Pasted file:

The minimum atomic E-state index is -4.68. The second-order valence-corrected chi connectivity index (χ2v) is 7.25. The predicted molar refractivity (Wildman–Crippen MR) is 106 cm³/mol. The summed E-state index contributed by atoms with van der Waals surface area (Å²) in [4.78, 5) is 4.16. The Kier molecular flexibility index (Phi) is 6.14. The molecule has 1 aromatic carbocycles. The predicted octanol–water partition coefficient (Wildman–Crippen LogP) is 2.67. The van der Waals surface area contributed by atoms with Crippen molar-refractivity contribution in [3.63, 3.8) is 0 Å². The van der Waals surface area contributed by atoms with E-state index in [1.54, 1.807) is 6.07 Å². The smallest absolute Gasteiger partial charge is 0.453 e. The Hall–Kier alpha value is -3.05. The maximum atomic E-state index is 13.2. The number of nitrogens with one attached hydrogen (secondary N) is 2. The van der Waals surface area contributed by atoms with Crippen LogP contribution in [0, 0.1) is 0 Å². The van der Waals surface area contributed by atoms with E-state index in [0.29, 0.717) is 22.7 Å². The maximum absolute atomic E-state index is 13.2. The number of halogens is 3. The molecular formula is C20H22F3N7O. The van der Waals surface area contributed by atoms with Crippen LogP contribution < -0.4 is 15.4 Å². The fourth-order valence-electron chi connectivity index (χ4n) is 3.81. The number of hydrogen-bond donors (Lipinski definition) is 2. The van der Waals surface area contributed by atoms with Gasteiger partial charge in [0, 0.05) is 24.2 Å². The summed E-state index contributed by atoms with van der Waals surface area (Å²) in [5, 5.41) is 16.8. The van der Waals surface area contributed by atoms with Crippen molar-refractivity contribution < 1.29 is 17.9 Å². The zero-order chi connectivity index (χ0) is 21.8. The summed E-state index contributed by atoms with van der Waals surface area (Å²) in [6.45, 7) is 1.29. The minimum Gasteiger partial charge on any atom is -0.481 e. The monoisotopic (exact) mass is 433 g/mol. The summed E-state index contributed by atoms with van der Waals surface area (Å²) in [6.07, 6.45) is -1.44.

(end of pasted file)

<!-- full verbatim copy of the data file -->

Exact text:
The minimum atomic E-state index is -4.68. The second-order valence-corrected chi connectivity index (χ2v) is 7.25. The predicted molar refractivity (Wildman–Crippen MR) is 106 cm³/mol. The summed E-state index contributed by atoms with van der Waals surface area (Å²) in [4.78, 5) is 4.16. The Kier molecular flexibility index (Phi) is 6.14. The molecule has 1 aromatic carbocycles. The predicted octanol–water partition coefficient (Wildman–Crippen LogP) is 2.67. The van der Waals surface area contributed by atoms with Crippen molar-refractivity contribution in [3.63, 3.8) is 0 Å². The van der Waals surface area contributed by atoms with E-state index in [1.54, 1.807) is 6.07 Å². The smallest absolute Gasteiger partial charge is 0.453 e. The Hall–Kier alpha value is -3.05. The maximum atomic E-state index is 13.2. The number of nitrogens with one attached hydrogen (secondary N) is 2. The van der Waals surface area contributed by atoms with Crippen LogP contribution in [0, 0.1) is 0 Å². The van der Waals surface area contributed by atoms with E-state index in [0.29, 0.717) is 22.7 Å². The maximum absolute atomic E-state index is 13.2. The number of halogens is 3. The molecular formula is C20H22F3N7O. The van der Waals surface area contributed by atoms with Crippen LogP contribution < -0.4 is 15.4 Å². The fourth-order valence-electron chi connectivity index (χ4n) is 3.81. The number of hydrogen-bond donors (Lipinski definition) is 2. The van der Waals surface area contributed by atoms with Gasteiger partial charge in [0, 0.05) is 24.2 Å². The summed E-state index contributed by atoms with van der Waals surface area (Å²) in [5, 5.41) is 16.8. The van der Waals surface area contributed by atoms with Crippen molar-refractivity contribution < 1.29 is 17.9 Å². The zero-order chi connectivity index (χ0) is 21.8. The summed E-state index contributed by atoms with van der Waals surface area (Å²) in [6.45, 7) is 1.29. The minimum Gasteiger partial charge on any atom is -0.481 e. The monoisotopic (exact) mass is 433 g/mol. The summed E-state index contributed by atoms with van der Waals surface area (Å²) in [6.07, 6.45) is -1.44.